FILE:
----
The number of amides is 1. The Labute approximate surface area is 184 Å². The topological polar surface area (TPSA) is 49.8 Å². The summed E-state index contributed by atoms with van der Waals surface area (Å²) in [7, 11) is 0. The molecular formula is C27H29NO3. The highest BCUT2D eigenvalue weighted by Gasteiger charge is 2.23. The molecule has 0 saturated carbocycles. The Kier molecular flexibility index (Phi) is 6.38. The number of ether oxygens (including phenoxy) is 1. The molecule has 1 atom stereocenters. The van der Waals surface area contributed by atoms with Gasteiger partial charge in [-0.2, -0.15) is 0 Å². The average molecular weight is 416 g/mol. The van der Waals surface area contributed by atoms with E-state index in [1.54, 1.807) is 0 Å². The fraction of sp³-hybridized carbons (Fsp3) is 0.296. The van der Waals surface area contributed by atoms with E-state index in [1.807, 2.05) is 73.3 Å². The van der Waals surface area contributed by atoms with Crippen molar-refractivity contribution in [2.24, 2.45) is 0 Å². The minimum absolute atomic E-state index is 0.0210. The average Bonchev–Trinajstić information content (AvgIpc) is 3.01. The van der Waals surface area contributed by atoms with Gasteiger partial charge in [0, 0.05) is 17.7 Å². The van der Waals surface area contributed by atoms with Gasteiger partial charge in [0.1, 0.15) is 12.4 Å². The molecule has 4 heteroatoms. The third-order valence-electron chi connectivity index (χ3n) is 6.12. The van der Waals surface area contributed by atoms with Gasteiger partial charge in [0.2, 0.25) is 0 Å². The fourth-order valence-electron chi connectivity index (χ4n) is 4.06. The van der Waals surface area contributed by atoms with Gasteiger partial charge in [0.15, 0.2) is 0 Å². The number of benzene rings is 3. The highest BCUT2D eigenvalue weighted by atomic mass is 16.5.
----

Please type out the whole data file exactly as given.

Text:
The number of amides is 1. The Labute approximate surface area is 184 Å². The topological polar surface area (TPSA) is 49.8 Å². The summed E-state index contributed by atoms with van der Waals surface area (Å²) in [7, 11) is 0. The molecular formula is C27H29NO3. The highest BCUT2D eigenvalue weighted by Gasteiger charge is 2.23. The molecule has 0 saturated carbocycles. The Kier molecular flexibility index (Phi) is 6.38. The number of ether oxygens (including phenoxy) is 1. The molecule has 1 atom stereocenters. The van der Waals surface area contributed by atoms with Gasteiger partial charge in [-0.2, -0.15) is 0 Å². The average molecular weight is 416 g/mol. The van der Waals surface area contributed by atoms with E-state index in [1.54, 1.807) is 0 Å². The fraction of sp³-hybridized carbons (Fsp3) is 0.296. The van der Waals surface area contributed by atoms with E-state index in [1.807, 2.05) is 73.3 Å². The van der Waals surface area contributed by atoms with Crippen molar-refractivity contribution in [2.24, 2.45) is 0 Å². The minimum absolute atomic E-state index is 0.0210. The average Bonchev–Trinajstić information content (AvgIpc) is 3.01. The van der Waals surface area contributed by atoms with Gasteiger partial charge in [0, 0.05) is 17.7 Å². The van der Waals surface area contributed by atoms with Gasteiger partial charge in [0.1, 0.15) is 12.4 Å². The molecule has 4 heteroatoms. The third-order valence-electron chi connectivity index (χ3n) is 6.12. The van der Waals surface area contributed by atoms with Gasteiger partial charge in [0.2, 0.25) is 0 Å². The fourth-order valence-electron chi connectivity index (χ4n) is 4.06. The van der Waals surface area contributed by atoms with Gasteiger partial charge in [0.15, 0.2) is 0 Å². The number of benzene rings is 3. The highest BCUT2D eigenvalue weighted by atomic mass is 16.5.